Go to the bottom of the Show Notes for cavnessHR affiliates and resources.
The cavnessHR Podcast can be found at the following places or you can just type in cavnessHR on the respective app.
YouTube Pippa: https://cavnesshr.co/youtu184ba
Google Play: https://cavnesshr.co/9faa7
Pocket Casts: https://pca.st/vFtP
Social Media links for Rob Below!!
2018 Guide to Activating Employee Voice https://2018guide.worktango.io/
Below is Rob’s book recommendations:
Good to Great book by James Collins
“Delivering Happiness” Tony Hsieh book from Zappos
Below are the links to purchase the books on Amazon.
Jason: Hello, and welcome to the cavnessHR Podcast. I’m your host. Jason Cavness. Today’s podcast is brought to you by Audible. Get a free audiobook download and a 30-day trial at www.audiotrial.com/cavnessHR. Audible has over 180,000 titles to choose from for your iPhone, Android, Kindle and MP3 player. Our guest today Rob Catalano. Rob, are you ready to be great today?
Rob: I am.
Jason: Rob is passionate about helping companies succeed by leveraging technology to make employees successful. With his unique experience in HR Technology as a founding employee at Achievers, Rob co-founded WorkTango – a software that helps give employees a voice and companies actionable insight. He has recently been named as a 2018 Top Global Employee Engagement Influencer, has had the privilege of speaking in over 30 cities the past three years, and loves the opportunity to connect with passionate HR leaders across the globe. He is an avid hockey and volleyball player, traveler and, in his own terms, a point-acholic. He likes collecting points for anything and everything. Rob, thank you for being here today. We really appreciate it.
Rob: Thanks for having me, Jason.
Jason: So, Rob, what's keeping you busy today?
Rob: It's been busy just with growing WorkTango in terms of your customers you’re having on board, we’re launching some really great programs. I find most of my time sitting with customers, chatting with them, most days, and today was no different.
Jason: So, Rob, how does WorkTango work for employees and supervisors. What benefits do both groups get out of WorkTango.
Rob: So, basically, what WorkTango is, is the tool that helps give employees a voice – a safe place to provide their feedback. But, more importantly, give leader's actionable insight into their business. So, really, what it does from an employee standpoint is it does allow them to have a voice on a more frequent basis. Companies are moving away from doing annual engagement surveys or getting feedback on a very infrequent basis. So it's giving employees a more frequent way to provide that feedback. And what's interesting is whether you’re an HR leader in the organization. Whether you're an executive or even a leader of a team, we serve that insight to companies in real time. So the ability for leaders to hear the feedback of their employees, immediately, is a lot better than what companies seem to be doing today when they do a large survey. Waits three weeks to get data, HR sits on a for a while, and then gets it to leaders. Getting it in real time allows the leaders to actually be responsive and support the engagement and performance of the teams.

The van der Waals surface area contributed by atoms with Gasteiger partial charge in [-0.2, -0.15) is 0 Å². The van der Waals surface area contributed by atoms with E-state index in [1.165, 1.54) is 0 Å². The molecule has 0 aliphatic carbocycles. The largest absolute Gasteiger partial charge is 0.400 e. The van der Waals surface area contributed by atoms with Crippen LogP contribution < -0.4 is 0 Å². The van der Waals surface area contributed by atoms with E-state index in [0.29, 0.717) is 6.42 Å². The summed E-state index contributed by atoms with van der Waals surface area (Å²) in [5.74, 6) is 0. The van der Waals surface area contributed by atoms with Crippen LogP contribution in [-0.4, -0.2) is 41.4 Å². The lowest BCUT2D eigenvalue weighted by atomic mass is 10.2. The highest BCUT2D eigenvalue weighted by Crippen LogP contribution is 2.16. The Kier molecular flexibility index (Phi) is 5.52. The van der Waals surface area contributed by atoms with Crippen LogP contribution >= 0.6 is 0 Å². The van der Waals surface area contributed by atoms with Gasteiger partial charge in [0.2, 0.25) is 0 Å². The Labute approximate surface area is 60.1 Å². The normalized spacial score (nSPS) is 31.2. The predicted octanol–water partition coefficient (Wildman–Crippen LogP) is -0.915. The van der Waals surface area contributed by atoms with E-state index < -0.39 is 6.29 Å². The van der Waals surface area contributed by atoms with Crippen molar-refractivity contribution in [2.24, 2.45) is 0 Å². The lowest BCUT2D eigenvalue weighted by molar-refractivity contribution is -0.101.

Jason: Rob, has this only been released in your area in Toronto or has it been Canada-wide or North America-wide?
Rob: No. So, today we have employees in over sixty countries that use the platform. I think we’re in about fourteen/fifteen languages at the moment – and we have offices and employees in Denmark, Toronto, London, UK, and even in India as well. So it started in Toronto here today but we do work with global organizations.
Jason: So, with you being in so many countries, a lot of countries have different cultures, how does that play into your platform. How does that work for different countries and different cultures?
Rob: That's a good point. It definitely has to be some sensitivity in terms of what are the questions that you ask and even understanding how people provide feedback. Great example, a lot of companies that will do these types of employee surveys or get feedback. What they'll do is they'll ask people to rate their leader one out of five or something like that, and in some cultures, they just don't rate people. It's just something they would never do to their manager if they were feeling that way. So, sometimes, we do things like use icons – “do you feel sunny,” “do you feel rainy,” or “cloudy,” and even other things. In some cultures, when you have a thumbs-up or thumbs-down, that's offensive in other cultures as well. So it's always just being culturally sensitive and even being localized in terms of the languages you use to make sure whatever you're doing is relevant to that company and wherever their employees sit.
Jason: So, Rob you know there’s a lot of competitors in this space. How would you convince a company to go with your software?